This blog post is inspired by two people. Tim Stahmer has been blogging consistently since the early naughts. I’ve had blogs setup as long as he has, but I never got into the rhythm. But, like many of us, he found himself feeling unsettled in this era of the unknown and it impacted his writing, partly because he wasn’t sure what to say.
Jennifer Orr, meanwhile, has been giving us all a glimpse into the world of teachers right now. As always, her courage to share her deepest fears and griefs and joys inspires me.
I started the year with good intentions and enjoyed blogging in January, partly because I gave myself permission to write about whatever I wanted. I posted a few thoughts early on in the crisis but, like Tim, I ran out of energy and wondered what I had to share.
I admire Jen’s courage to speak her truth. Through her eyes, we also see the lives of her students and their families. And, she reminds us that the wires and switches are about connecting people and supporting community. We can fix the technology problems, but there is an emotional toll that will be harder to repair. We need more teachers to tell their stories all the time but never more so than now.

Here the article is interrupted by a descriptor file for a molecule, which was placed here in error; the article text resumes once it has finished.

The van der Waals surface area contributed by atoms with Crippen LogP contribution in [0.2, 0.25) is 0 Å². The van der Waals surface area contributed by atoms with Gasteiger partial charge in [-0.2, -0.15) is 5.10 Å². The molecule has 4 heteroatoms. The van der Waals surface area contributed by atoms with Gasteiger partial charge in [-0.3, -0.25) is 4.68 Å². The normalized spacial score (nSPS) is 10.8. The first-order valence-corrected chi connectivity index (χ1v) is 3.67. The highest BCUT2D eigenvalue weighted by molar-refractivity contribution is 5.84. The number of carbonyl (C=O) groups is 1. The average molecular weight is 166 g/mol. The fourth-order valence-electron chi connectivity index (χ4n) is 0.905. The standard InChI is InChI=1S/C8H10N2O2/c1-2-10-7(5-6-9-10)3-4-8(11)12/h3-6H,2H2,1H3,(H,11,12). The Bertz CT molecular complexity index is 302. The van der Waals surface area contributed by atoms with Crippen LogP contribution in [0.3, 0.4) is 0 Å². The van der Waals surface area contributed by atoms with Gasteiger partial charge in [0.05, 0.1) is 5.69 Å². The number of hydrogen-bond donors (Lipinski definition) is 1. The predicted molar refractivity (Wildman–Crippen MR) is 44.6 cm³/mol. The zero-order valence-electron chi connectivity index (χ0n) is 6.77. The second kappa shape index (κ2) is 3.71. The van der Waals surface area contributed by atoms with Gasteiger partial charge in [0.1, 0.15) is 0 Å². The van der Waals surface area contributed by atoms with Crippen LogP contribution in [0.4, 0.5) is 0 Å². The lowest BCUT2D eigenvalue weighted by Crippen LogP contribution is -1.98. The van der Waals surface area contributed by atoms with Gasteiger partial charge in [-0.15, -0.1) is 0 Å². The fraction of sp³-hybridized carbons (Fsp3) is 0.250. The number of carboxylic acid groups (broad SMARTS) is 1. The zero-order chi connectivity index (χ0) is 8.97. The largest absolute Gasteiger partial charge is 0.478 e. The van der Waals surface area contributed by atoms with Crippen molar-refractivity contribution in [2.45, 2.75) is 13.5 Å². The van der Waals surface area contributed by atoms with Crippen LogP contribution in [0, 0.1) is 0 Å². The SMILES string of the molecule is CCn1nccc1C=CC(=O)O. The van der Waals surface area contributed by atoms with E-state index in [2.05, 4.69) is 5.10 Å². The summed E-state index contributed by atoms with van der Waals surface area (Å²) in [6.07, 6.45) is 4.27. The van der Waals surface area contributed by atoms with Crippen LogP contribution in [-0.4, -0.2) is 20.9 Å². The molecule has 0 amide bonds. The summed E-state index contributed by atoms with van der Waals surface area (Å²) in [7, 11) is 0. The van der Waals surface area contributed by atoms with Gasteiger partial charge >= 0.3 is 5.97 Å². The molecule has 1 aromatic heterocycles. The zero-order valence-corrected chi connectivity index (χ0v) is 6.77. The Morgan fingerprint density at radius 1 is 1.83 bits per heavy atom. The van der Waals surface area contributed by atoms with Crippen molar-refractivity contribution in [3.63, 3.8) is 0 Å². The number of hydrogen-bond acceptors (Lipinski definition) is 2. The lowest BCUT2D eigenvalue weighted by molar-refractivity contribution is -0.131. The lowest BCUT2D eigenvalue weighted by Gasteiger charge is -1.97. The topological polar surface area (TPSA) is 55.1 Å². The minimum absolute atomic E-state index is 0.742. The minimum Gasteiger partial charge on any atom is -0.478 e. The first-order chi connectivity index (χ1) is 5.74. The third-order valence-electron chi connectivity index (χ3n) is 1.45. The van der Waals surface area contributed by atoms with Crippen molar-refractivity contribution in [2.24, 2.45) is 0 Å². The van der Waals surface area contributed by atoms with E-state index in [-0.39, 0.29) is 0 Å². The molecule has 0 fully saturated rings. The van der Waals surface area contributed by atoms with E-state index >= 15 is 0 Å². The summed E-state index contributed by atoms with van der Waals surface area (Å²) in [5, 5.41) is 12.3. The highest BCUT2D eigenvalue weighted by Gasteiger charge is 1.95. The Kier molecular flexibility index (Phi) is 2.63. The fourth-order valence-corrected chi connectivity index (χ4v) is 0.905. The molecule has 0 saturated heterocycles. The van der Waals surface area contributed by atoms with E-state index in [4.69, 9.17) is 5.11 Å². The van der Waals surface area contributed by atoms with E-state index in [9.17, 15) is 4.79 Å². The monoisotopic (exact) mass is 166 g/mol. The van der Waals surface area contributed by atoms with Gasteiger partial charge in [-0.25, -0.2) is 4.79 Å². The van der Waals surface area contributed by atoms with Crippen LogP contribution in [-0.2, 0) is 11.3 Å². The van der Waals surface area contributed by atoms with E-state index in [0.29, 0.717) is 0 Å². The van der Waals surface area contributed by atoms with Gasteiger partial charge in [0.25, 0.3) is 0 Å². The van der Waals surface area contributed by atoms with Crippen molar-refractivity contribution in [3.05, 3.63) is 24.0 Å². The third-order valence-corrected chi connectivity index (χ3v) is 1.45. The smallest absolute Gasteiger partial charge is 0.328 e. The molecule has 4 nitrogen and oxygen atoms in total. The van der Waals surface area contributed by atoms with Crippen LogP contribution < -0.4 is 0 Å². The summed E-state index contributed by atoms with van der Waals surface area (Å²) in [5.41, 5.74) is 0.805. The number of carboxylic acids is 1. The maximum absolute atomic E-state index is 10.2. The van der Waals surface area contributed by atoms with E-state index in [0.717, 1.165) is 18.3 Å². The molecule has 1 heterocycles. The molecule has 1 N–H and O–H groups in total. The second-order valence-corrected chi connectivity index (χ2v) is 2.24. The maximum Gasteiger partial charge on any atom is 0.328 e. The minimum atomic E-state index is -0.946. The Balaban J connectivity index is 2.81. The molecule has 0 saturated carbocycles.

So, to Tim’s question, what can I say? I think I’m going back to my January philosophy and writing about what comes to mind. I am back to baking regularly with two different sourdough starters. My flower gardens are coming together and there are lots of lessons to learn while weeding. Meanwhile, my husband is putting in extra tomato, squash, zucchini and cucumber plants this year, thinking that our local community, a food desert, will benefit from fresh produce this summer. I will be channeling my grandmothers as I pickle, can, ferment and freeze. I’m back to reading after struggling with concentration.
For now, I’ll end with a potentially helpful resource for those who are struggling with connectivity. The Commonwealth Coalition, of which VSTE is a proud member, has created a wifi hotspot map for the state:
I like that one near me is at Moores Swamp Church. But it is a picture of inequity as well. Rural folks expect to drive longer distances for services but, at this point in time, Internet is like electricity. It needs to come directly to the house.